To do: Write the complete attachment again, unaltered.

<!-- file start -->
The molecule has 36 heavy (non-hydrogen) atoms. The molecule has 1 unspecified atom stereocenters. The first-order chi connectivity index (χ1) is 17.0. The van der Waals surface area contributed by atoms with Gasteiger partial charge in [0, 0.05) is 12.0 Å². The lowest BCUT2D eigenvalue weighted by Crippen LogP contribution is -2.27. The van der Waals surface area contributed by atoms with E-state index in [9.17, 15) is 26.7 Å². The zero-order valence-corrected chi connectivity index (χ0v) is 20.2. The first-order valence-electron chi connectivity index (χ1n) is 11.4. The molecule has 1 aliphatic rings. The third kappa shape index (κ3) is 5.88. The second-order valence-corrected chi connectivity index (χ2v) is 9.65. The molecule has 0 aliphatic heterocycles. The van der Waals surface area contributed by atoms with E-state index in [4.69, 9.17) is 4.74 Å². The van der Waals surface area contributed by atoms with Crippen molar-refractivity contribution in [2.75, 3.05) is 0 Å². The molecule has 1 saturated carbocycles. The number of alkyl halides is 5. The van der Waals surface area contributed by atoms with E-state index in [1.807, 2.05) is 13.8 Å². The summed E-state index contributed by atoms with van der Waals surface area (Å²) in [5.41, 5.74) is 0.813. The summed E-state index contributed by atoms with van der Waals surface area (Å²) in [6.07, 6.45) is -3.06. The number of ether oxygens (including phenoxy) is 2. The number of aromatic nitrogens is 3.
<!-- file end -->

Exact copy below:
The molecule has 36 heavy (non-hydrogen) atoms. The molecule has 1 unspecified atom stereocenters. The first-order chi connectivity index (χ1) is 17.0. The van der Waals surface area contributed by atoms with Gasteiger partial charge in [0, 0.05) is 12.0 Å². The lowest BCUT2D eigenvalue weighted by Crippen LogP contribution is -2.27. The van der Waals surface area contributed by atoms with E-state index in [9.17, 15) is 26.7 Å². The zero-order valence-corrected chi connectivity index (χ0v) is 20.2. The first-order valence-electron chi connectivity index (χ1n) is 11.4. The molecule has 1 aliphatic rings. The third kappa shape index (κ3) is 5.88. The second-order valence-corrected chi connectivity index (χ2v) is 9.65. The molecule has 0 aliphatic heterocycles. The van der Waals surface area contributed by atoms with E-state index in [4.69, 9.17) is 4.74 Å². The van der Waals surface area contributed by atoms with Crippen molar-refractivity contribution in [2.75, 3.05) is 0 Å². The molecule has 1 saturated carbocycles. The number of alkyl halides is 5. The van der Waals surface area contributed by atoms with E-state index in [1.807, 2.05) is 13.8 Å². The summed E-state index contributed by atoms with van der Waals surface area (Å²) in [5.41, 5.74) is 0.813. The summed E-state index contributed by atoms with van der Waals surface area (Å²) in [6.07, 6.45) is -3.06. The number of ether oxygens (including phenoxy) is 2. The number of aromatic nitrogens is 3.